John Wayne: Centennial–Ten Great Performances

Part Two in a Series of Articles: Was John Wayne a Good Actor

Part One examined John Wayne’s Acting Range.

Movies that Withstood Test of Time

One way to evaluate a screen actor’s contribution to film history is to examine his or her output in terms of roles and movies that have withstood the test of time, the ultimate criterion of evaluation in the arts. Accordingly, John Wayne gave at least ten marvelous performances in movies that have become classics of their kinds. Allan Eyles has suggested that when the name of a screen role is as readily remembered as the actor who played it, it’s a measure of the impact of that part on audiences’ collective memory.

There have been at least ten such roles in Wayne’s career:

1. Ringo Kid in Stagecoach (John Ford, 1939)
2. Ole Olsen in The Long Voyage Home (Ford, 1940)
3. Thomas Dunson in Red River (Howard Hawks, 1948)
4. Nathan Brittles in She Wore a Yellow Ribbon (Ford, 1948)
5. Sergeant John M. Stryker in Sands of Iwo Jima (Allan Dwan, 1949)
6. Sean Thornton in The Quiet Man (Ford, 1952)
7. Ethan Edwards in The Searchers (Ford, 1956)
8. John T. Chance in Rio Bravo (Hawks, 1959)
9. Rooster Cogburn in True Grit (Henry Hathaway, 1969)
10. John B. Books in The Shootist (Don Siegel, 1976)

These performances are considered to be among the best screen portrayals in American film, not just in John Wayne’s oeuvre. Significantly, five of these roles were in John Ford’s movies and two in Howard Hawks’. Seven of these roles were in a Western, Wayne’s defining genre.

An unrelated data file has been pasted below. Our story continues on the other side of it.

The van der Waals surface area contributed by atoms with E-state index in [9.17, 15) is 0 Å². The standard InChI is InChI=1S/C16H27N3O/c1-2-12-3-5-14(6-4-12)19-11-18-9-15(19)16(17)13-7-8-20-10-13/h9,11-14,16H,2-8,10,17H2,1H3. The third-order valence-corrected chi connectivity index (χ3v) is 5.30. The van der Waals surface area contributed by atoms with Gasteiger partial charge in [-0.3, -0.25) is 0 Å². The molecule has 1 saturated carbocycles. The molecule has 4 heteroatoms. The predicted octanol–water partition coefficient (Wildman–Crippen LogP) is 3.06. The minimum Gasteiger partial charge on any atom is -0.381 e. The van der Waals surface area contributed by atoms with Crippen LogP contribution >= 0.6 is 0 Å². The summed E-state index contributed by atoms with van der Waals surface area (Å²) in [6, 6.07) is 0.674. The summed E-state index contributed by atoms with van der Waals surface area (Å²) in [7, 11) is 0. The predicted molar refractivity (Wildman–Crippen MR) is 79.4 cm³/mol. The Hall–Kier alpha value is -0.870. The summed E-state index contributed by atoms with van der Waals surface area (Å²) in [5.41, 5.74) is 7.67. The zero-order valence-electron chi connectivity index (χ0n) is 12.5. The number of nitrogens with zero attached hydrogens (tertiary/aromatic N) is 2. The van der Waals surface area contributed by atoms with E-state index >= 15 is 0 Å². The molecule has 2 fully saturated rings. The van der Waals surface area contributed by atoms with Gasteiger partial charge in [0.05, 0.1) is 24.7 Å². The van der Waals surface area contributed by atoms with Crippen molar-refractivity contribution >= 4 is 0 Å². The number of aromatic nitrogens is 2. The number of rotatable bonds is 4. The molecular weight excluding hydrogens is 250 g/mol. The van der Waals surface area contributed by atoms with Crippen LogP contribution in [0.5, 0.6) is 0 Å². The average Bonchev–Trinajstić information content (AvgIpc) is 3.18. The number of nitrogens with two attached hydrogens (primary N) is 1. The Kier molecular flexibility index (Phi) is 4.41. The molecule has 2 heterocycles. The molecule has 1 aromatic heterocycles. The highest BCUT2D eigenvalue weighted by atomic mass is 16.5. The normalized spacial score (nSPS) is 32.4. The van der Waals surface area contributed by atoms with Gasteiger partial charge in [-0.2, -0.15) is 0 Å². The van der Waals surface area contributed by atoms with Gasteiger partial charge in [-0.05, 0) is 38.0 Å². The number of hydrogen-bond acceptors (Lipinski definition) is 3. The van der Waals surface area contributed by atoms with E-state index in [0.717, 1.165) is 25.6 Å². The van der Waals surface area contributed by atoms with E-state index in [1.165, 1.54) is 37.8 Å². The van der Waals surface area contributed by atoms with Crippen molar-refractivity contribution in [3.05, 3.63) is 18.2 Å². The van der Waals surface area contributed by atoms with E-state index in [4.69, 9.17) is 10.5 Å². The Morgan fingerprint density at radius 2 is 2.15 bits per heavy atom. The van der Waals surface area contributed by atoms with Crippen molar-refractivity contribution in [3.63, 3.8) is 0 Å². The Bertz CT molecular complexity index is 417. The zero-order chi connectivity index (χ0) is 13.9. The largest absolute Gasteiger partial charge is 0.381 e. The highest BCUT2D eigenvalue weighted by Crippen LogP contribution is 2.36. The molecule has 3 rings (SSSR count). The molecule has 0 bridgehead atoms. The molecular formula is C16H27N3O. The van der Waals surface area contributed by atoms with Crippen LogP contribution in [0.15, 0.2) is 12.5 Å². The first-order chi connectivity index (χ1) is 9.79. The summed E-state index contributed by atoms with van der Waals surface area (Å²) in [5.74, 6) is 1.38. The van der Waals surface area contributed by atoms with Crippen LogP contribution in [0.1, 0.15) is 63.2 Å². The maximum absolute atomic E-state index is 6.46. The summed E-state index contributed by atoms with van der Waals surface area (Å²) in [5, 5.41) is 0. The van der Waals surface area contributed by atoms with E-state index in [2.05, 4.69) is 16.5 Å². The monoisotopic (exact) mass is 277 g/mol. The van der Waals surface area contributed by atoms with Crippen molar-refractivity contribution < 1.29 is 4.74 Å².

These performances ensure Wayne a firm place among Hollywood’s immortal stars. Some may consider this to be a modest contribution. However, put in perspective, did Gary Cooper, Clark Gable, or Bogart give more than ten really good performances

Was Gable a Better Actor than Wayne

You really have to stretch the imagination to compile a list of ten achievements by Gable. We know about the top four: It Happened One Night, The Mutiny on the Bounty, Gone with the Wind, and his last film, The Misfits.

Gable was older than Wayne by a few years (born in l901), but began his career at approximately the same time. However, Gable became a star a few years after his debut, doing his best work during the first decade of his career–unlike Wayne. Gable appeared, of course, in many popular movies, such as Red Dust, San Francisco, Boom Town, and Mogambo, but it is doubtful that his work in these films would be considered exceptional.

Even Cooper, whom some consider an exception because he made better and more popular films than other stars, did not give more than ten distinguished performances. A list of Cooper’s achievements would include, chronologically, The Virginian, Morocco, A Farewell to Arms, The Lives of a Bengal Lancer, Mr. Dees Goes to Town, The Westerner, Meet John Doe, Sergeant York, The Pride of the Yankees, High Noon, and Friendly Persuasion, The Hanging Tree.

Note that like Gable, Cooper’s best films were in the earlier part of his career and that after 1942 he made very few good pictures, though he continued to be a box-office attraction for another decade or so. In contrast, Wayne was a late bloomer.